7 Ways to Cultivate Global Citizenship in Your Students

Day after day, year after year, our world becomes increasingly globalized. Whether we live in a bustling, cosmopolitan city or a secluded country town, we can communicate with and thus make an impact on communities and individuals all over the world. At ACIS, we subscribe to the belief that every time a student’s perspective is shifted globally, so does their ambition. We’re excited to take part in the global movement to imbue the generation of students coming of age in this era of globalization with a sense of citizenship and perspective such that they’ll take their share of responsibility of their global community.

Here are 7 ways to encourage your students to become global citizens:

1. Assign a Globally Minded Project

It can be a self-fulfilling prophecy when kids believe they can’t affect the problems facing the world. Sometimes all it takes is making them believe they can make an impact to inspire them to do something amazing. No matter what subject you teach, you can assign your students a project that challenges them to find an issue facing the global community (or their local community) and propose a solution that can help make things better. In the words of Henry Ford, “If you think you can, or you think you can’t, you’re right.”

2. Volunteer

Volunteering your time to help a worthy cause has a ripple effect throughout a young person’s life. From instilling a sense of gratitude and perspective, to meeting new people, to building new skills, the list goes on and on. There are many ways and organizations that provide chances to volunteer abroad, but there are also plenty of ways to volunteer in your hometown. In today’s day and age, refugee communities exist all over the country, and organizations exist all over the country to help settle them. Being a global citizen is about playing an active role in your global community. That could be on the micro or macro scale.

3. Go to an International Festival

If your students live in a town with a diverse international population, then there are probably annual or semi-annual festivals celebrating the diversity of your community in a variety of ways. Perhaps it’s a multi-cultural festival where several different national and ethnic communities are represented, or perhaps it’s a single nationality like a Greek or Puerto Rican Day Festival. If you live in a small town where festivals like those don’t happen very often (or at all), there’s probably a town within a couple hours drive away where they do. Organizing a group trip could be a great way to build up the momentum among your students to drive global awareness and sensitivity.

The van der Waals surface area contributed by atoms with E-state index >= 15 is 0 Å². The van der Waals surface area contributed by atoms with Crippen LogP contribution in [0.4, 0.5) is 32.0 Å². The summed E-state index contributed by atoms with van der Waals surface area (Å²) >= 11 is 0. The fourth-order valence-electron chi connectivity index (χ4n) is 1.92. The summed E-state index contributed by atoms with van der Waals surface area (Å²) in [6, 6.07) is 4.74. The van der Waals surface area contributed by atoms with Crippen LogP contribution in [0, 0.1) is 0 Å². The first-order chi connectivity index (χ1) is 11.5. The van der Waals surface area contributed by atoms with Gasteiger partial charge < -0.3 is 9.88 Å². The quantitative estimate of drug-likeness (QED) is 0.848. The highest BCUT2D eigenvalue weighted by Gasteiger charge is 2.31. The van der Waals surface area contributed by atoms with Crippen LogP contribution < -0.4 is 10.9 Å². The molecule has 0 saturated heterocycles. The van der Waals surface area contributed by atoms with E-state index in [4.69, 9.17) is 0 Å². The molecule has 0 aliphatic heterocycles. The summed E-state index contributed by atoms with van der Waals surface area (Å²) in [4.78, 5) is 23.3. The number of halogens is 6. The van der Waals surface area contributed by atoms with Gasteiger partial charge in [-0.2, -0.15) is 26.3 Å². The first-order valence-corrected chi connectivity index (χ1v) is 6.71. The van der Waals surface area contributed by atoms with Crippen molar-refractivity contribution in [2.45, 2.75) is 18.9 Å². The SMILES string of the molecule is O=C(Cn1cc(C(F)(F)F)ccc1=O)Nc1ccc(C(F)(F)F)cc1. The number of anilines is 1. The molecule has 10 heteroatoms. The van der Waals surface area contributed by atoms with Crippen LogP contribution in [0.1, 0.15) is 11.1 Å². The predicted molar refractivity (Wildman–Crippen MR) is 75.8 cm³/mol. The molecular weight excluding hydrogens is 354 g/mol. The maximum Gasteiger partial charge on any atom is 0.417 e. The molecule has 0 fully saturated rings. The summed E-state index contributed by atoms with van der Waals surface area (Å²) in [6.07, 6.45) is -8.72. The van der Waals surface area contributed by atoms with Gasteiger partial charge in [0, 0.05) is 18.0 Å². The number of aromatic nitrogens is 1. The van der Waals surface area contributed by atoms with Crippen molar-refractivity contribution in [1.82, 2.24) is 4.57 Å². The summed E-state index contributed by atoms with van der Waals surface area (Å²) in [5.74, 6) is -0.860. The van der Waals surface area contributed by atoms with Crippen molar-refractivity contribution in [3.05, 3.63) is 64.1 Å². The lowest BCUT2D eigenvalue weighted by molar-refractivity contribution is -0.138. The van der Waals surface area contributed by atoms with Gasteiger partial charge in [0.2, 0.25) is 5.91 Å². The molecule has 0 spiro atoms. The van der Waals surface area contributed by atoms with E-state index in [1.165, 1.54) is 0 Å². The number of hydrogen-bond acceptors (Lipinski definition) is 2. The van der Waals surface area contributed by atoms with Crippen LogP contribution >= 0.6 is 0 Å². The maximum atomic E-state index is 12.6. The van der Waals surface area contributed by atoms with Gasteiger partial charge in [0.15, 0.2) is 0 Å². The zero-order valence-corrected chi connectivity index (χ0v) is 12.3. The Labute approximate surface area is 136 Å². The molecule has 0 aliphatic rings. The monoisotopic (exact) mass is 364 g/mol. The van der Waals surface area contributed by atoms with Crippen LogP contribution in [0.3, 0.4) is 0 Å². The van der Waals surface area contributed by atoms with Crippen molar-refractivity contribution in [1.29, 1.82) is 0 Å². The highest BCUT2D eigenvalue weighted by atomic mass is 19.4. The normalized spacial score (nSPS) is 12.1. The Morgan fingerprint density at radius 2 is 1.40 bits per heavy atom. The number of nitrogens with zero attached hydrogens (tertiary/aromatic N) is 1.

4. Start a Cultural Awareness Club/Host a Cultural Day at School

Many schools have a French Club, Italian Club or Spanish Club, but some schools take it one step further and have an International Club. Depending on the size of your school, perhaps you could do both, but exploring either path gives your students a chance to celebrate diversity and explore foreign cultures. Organizing events like music/dance performances and themed parties on an ongoing basis or in one large day-long summit are a great way to raise the visibility and profile of the clubs. Giving students the chance to play an organizational role is also a great chance to build leadership skills.

5. Go to an Ethnic Restaurant/Host a Potluck

Very few things bridge a cultural gap like food. What more vivid examples of culture exist than a good ethnic meal? I’ll never forget the first time I ate Ethiopian food. Eating with my hands and having no idea what to expect was such an enlightening experience. I was so inspired to learn more about Ethiopia, its history and its culture from that one meal! The same effect could happen from a Peruvian restaurant experience, or Korean, Indian, etc. etc.

6. Take on a Service Learning Project

Service learning projects take the transformational power of educational travel one step further by giving participants the chance to actively contribute to a local community in a significant way. Service learning educates and engages participants while at the same time helps a community in need. While taking on service learning projects away from your home country and community can be especially transformational, there are plenty of ways to get involved in your own hometown.

7. Travel Abroad

There’s no better way to become more globally conscious than traveling. It’s without a doubt the best way to gain a new perspective on the world at large as well as your community at home. My first trip abroad was to France when I was in high school and then my second was to Kenya in college. Both trips broadened my perspective in so many ways, and each time, I returned with insights and perspectives about the world and my place in it. As young people grow up, attend college, and think about their careers, traveling abroad can have an exponentially positive influence on their future.

Is teaching Global Citizenship a priority at your school? How do you incorporate it into your curriculum? Let us know in the comments section below!

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2 Comments

  • P

    February 08, 02 2016 07:35:57

    This is a fantastic addition to the new Global Citizenship Curriculum! A new slide for the power point!
    Pam Skaar Meier
    ATA Minnesota
    Group Leader Eden Prairie HS

  • Teresa Engebretsen

    February 09, 02 2016 12:40:18

    We just talked about this very topic yesterday during an all-faculty meeting! Thank you!

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